Then, there was the trash.  The pails were stinky, I had to keep on top of emptying them, then smell them again on trash day.  I’ll admit that at the time, I was more concerned with my convenience than the environment, but now the thought of all those diapers in a landfill sickens me.

When you get down to it, the reason I didn’t cloth diaper my daughter was ignorance.  If it weren’t for the cost, I would have been interested in the new Pampers.  I’m not into “character” stuff, it’s just not my thing.  So I hated seeing purple stripes through her clothes and Sesame Street characters peeking out of her pants.  Now I know that cloth diapers are easy, fun and addictive.  That they pay for themselves in no time, and even the plainest cloth diaper is cuter than the cutest disposable!!

Speaking again of money, I love being able to change my son whenever, without worrying about the cost.  You figure even at a good price, a diaper change costs you a quarter or more for a diaper and wipe or two. 
Even though disposable diaper manufacturers try to say you should change after every “use,” really, how many people do that?  I know some kids are just super soakers, but I was able to get a diaper to hold 5 cups of water in my little experiment.  Really?  I think they are more absorbent so you don’t have to change after every pee.  Even my doctor would say oh, I think you can get a little more use out of that, and close the diaper back up after checking her.  Sometimes we’d change 3 diapers just in the doctor’s office!
At 65 cents per diaper, do you really want to change it after an hour or two? 
So, about my wearing a diaper.  I received samples of the new, ultra-thin (and somewhat controversial) disposable diaper in the mail.  So, I decided one evening to wrap one around my leg and see what happened.  I’ll be honest, I was hoping it would give me some awful rash, ’cause that would make for some good blogging.
Alas, it did not, and while I took pictures, I won’t even bother posting them.  OK a few pics, LOL.  They’re not very exciting, I took them myself.
I started with a dry diaper and it instantly felt itchy and scratchy, especially at the leg openings.  No way would I want  to wear one of these on my bottom!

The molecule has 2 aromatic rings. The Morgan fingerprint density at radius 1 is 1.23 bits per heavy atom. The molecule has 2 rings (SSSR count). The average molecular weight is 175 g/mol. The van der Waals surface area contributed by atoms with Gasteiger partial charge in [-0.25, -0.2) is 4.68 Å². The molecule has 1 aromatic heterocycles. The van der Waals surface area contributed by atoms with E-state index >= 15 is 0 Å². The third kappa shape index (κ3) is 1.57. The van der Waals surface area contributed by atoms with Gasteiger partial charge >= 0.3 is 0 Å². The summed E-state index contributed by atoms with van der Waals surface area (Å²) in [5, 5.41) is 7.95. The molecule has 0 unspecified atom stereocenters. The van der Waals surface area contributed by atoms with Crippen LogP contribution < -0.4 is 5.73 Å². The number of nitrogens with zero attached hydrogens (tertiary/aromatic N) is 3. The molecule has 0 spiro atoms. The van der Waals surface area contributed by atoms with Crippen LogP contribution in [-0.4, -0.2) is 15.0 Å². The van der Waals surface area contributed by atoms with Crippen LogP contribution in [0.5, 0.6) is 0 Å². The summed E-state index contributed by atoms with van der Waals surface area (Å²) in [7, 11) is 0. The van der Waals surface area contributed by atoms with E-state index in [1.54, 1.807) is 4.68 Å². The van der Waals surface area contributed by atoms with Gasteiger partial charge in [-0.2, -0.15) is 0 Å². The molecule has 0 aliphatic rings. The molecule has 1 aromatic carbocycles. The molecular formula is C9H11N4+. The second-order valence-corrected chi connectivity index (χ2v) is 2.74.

After an hour, I poured some water in and put it back on.  Each hour, I took a pic of my leg, added more water and put it back on.  Now, granted this was water and not urine.  I will do a lot in the name of my blog, but I have to draw the line somewhere!

After a while, the diaper warmed up to my body temp and felt squishy.  I actually forgot I had it on until I stood up from the couch!

I haven’t done this with a cloth diaper, so I really can’t guess what this means for potty training.  I’ve heard that cloth diapered kids tend to train (learn) sooner, but I don’t know if the soft, stay dry and comfy fabrics of today’s diapers make a difference.

My hubby didn’t blink when I put a diaper on my leg, but he sure looked at me funny when he caught me in the kitchen with a diaper, measuring cup & scale.  That diaper is a good 3 inches thick I think!
5 cups of water!  Won’t someone please change my diaper?!
Anyway, if you can afford to spend 15 bucks on 3 days worth of diapers, consider cloth!  In a month’s time, you could have a day’s worth of Smartipants diapers or a great stash of a hybrid/all-in-two system or prefolds & covers.  If nothing else, you could use them until they had paid for themselves (saving the money you had not spent on disposables) then sell them and buy something even cuter and nicer! 
Use them for another child, sell them…heck you could  donate them and still be way ahead of where you’d be had you used disposables!